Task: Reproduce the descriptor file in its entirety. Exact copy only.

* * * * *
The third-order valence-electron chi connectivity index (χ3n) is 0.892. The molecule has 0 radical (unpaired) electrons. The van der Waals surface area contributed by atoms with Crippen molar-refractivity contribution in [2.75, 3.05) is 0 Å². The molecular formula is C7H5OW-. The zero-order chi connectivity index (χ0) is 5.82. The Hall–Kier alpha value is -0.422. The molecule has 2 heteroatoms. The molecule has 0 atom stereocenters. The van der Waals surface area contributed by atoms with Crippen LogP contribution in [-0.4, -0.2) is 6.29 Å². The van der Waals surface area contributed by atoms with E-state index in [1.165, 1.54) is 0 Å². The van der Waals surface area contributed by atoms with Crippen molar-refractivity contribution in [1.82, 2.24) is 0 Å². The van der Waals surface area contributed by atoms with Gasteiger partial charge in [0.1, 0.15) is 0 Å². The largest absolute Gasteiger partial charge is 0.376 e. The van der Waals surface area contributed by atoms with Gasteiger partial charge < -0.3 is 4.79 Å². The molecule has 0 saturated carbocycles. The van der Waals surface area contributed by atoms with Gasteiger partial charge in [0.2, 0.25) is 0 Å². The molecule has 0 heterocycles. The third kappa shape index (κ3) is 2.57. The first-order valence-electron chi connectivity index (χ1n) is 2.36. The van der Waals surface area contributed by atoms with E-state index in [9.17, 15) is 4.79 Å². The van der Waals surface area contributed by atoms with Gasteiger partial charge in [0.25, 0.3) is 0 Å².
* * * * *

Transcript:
The third-order valence-electron chi connectivity index (χ3n) is 0.892. The molecule has 0 radical (unpaired) electrons. The van der Waals surface area contributed by atoms with Crippen molar-refractivity contribution in [2.75, 3.05) is 0 Å². The molecular formula is C7H5OW-. The zero-order chi connectivity index (χ0) is 5.82. The Hall–Kier alpha value is -0.422. The molecule has 2 heteroatoms. The molecule has 0 atom stereocenters. The van der Waals surface area contributed by atoms with Crippen LogP contribution in [-0.4, -0.2) is 6.29 Å². The van der Waals surface area contributed by atoms with E-state index in [1.165, 1.54) is 0 Å². The van der Waals surface area contributed by atoms with Crippen molar-refractivity contribution in [1.82, 2.24) is 0 Å². The van der Waals surface area contributed by atoms with Gasteiger partial charge in [0.1, 0.15) is 0 Å². The largest absolute Gasteiger partial charge is 0.376 e. The van der Waals surface area contributed by atoms with Gasteiger partial charge < -0.3 is 4.79 Å². The molecule has 0 saturated carbocycles. The van der Waals surface area contributed by atoms with Gasteiger partial charge in [0.2, 0.25) is 0 Å². The molecule has 0 heterocycles. The third kappa shape index (κ3) is 2.57. The first-order valence-electron chi connectivity index (χ1n) is 2.36. The van der Waals surface area contributed by atoms with E-state index in [9.17, 15) is 4.79 Å². The van der Waals surface area contributed by atoms with Gasteiger partial charge in [0.25, 0.3) is 0 Å².